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Vermont Supreme Court Announces Prejudice Determination for IAC Claim Based on Rejected Plea Offer Limited to Evidence Available at Time Plea Considered—Not Any Subsequent Evidence

by David M. Reutter

In a case of first impression, the Vermont Supreme Court held “that in determining whether the criminal court would have accepted a plea agreement,” the Post-Conviction Relief (“PCR”) “court can consider only evidence that was available to the criminal court at the time it would have considered the plea.”

Rein Kolts was charged in May 2014 with aggravated sexual assault of a child in violation of 13 V.S.A. § 3253a(a)(8), based on multiple sexual assaults of [his] then 13-year-old niece. “That charge carried a mandatory minimum sentence of twenty-five-years-to-life.” § 3253a(b). “Prior to his arraignment, petitioner twice confessed to committing the crime: first, to two plainclothes officers after thirty minutes of questioning, and second, to a family friend who worked at the court,” the Vermont Supreme Court noted.

Before arraignment and at the jury draw, Kolts was offered a plea agreement that provided “he would plead guilty to a lesser charge of aggravated sexual assault, 13 V.S.A. § 3253(a)(8), in exchange for a sentence of ten-years-to-life, split to serve five years.” Kolts was not informed by his attorneys of the mandatory minimum sentence before he rejected those plea offers. A jury found Kolts guilty as charged. The Court observed that the “criminal court expressed its view that home detention would be sufficient to protect the public,” but “it ultimately sentenced petitioner to the mandatory minimum of twenty-five-years-to-life.” The Vermont Supreme Court affirmed the conviction and sentence on appeal.

Subsequently, Kolts filed a PCR petition in January 2019, alleging multiple claims of ineffective assistance of counsel. The PCR court dismissed all claims except the one “that alleged that attorney [Mark] Furlan failed to provide effective assistance in the plea-bargaining process by neglecting to inform him about the mandatory minimum sentence and by not advising him to accept the plea offer.”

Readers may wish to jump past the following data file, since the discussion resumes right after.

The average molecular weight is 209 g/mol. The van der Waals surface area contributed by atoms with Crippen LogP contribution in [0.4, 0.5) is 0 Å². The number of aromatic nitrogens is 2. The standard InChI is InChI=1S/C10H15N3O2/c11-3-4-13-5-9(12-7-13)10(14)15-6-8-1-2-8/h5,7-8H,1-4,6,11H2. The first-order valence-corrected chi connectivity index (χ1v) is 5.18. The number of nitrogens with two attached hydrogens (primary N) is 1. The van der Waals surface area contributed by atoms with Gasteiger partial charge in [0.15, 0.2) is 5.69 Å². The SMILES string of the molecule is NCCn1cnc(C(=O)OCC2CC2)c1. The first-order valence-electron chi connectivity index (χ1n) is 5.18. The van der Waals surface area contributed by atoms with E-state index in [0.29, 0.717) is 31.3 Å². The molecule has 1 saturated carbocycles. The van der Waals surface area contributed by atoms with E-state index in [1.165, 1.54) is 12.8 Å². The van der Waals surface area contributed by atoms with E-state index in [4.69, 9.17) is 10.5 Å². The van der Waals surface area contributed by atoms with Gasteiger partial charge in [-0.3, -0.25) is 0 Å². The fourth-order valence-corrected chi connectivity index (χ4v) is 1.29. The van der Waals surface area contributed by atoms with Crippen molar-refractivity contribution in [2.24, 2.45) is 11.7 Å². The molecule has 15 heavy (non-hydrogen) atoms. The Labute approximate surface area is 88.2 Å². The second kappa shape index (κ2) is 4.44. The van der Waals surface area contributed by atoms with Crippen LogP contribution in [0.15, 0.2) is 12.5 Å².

“At the PCR trial, [Kolts] continued to insist on his innocence, stating that he was ‘emphatically’ not guilty,” the Vermont Supreme Court said. “On cross-examination, [Kolts] stated that he would be willing to falsely admit his guilt if necessary for his release.”

The PCR court found Kolts “would have accepted the plea offer but for attorney Furlan’s ineffective assistance, the sentence in the plea offer was less severe than the sentence petitioner received at trial, and there was no evidence that the State would have withdrawn the offer prior to trial.” The PCR court, however, concluded that Kolts “could not demonstrate prejudice because he could not show that the criminal court would have accepted his guilty plea to aggravated sexual assault.” It reasoned that even if relief were granted, the criminal court “would be unable to accept the reoffered plea deal because it was ‘obviously aware of [Kolts’] persistent claim of innocence and of his intention to lie under oath.’”